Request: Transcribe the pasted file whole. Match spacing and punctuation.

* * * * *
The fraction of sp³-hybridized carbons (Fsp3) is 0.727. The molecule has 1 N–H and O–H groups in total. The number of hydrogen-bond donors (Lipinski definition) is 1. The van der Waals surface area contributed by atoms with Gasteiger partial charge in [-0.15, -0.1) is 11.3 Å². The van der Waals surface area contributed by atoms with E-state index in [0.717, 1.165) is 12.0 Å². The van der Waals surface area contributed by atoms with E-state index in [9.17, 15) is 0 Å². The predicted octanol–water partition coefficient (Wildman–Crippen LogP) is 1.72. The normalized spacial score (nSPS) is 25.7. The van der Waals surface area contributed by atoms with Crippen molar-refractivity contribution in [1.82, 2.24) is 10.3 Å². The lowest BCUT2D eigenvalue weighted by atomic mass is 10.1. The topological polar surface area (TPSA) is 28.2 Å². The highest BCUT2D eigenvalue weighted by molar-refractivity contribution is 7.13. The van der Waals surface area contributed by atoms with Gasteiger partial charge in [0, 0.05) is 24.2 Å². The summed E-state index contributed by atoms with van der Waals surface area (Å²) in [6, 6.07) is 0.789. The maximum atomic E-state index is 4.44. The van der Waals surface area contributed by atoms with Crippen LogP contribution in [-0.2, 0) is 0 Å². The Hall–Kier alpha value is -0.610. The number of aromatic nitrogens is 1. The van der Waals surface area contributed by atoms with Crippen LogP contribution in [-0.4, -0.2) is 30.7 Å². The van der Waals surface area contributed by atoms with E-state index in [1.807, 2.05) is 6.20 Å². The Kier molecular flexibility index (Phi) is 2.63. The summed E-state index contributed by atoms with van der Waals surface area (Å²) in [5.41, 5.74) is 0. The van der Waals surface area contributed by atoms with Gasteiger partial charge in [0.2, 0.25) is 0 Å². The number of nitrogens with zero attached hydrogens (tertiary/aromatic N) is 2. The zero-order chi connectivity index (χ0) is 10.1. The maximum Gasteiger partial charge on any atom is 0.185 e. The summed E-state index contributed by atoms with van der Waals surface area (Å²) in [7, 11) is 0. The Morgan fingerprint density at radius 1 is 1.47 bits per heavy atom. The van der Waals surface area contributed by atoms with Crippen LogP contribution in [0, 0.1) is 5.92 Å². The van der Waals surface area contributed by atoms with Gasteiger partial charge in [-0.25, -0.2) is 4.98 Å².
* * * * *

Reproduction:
The fraction of sp³-hybridized carbons (Fsp3) is 0.727. The molecule has 1 N–H and O–H groups in total. The number of hydrogen-bond donors (Lipinski definition) is 1. The van der Waals surface area contributed by atoms with Gasteiger partial charge in [-0.15, -0.1) is 11.3 Å². The van der Waals surface area contributed by atoms with E-state index in [0.717, 1.165) is 12.0 Å². The van der Waals surface area contributed by atoms with E-state index in [9.17, 15) is 0 Å². The predicted octanol–water partition coefficient (Wildman–Crippen LogP) is 1.72. The normalized spacial score (nSPS) is 25.7. The van der Waals surface area contributed by atoms with Crippen molar-refractivity contribution in [1.82, 2.24) is 10.3 Å². The lowest BCUT2D eigenvalue weighted by atomic mass is 10.1. The topological polar surface area (TPSA) is 28.2 Å². The highest BCUT2D eigenvalue weighted by molar-refractivity contribution is 7.13. The van der Waals surface area contributed by atoms with Gasteiger partial charge in [0, 0.05) is 24.2 Å². The summed E-state index contributed by atoms with van der Waals surface area (Å²) in [6, 6.07) is 0.789. The maximum atomic E-state index is 4.44. The van der Waals surface area contributed by atoms with Crippen LogP contribution in [-0.2, 0) is 0 Å². The Hall–Kier alpha value is -0.610. The number of aromatic nitrogens is 1. The van der Waals surface area contributed by atoms with Crippen LogP contribution in [-0.4, -0.2) is 30.7 Å². The van der Waals surface area contributed by atoms with E-state index in [1.807, 2.05) is 6.20 Å². The Kier molecular flexibility index (Phi) is 2.63. The summed E-state index contributed by atoms with van der Waals surface area (Å²) in [5.41, 5.74) is 0. The van der Waals surface area contributed by atoms with Gasteiger partial charge in [0.2, 0.25) is 0 Å². The number of nitrogens with zero attached hydrogens (tertiary/aromatic N) is 2. The zero-order chi connectivity index (χ0) is 10.1. The maximum Gasteiger partial charge on any atom is 0.185 e. The summed E-state index contributed by atoms with van der Waals surface area (Å²) in [7, 11) is 0. The Morgan fingerprint density at radius 1 is 1.47 bits per heavy atom. The van der Waals surface area contributed by atoms with Crippen LogP contribution in [0, 0.1) is 5.92 Å². The van der Waals surface area contributed by atoms with Gasteiger partial charge in [-0.25, -0.2) is 4.98 Å².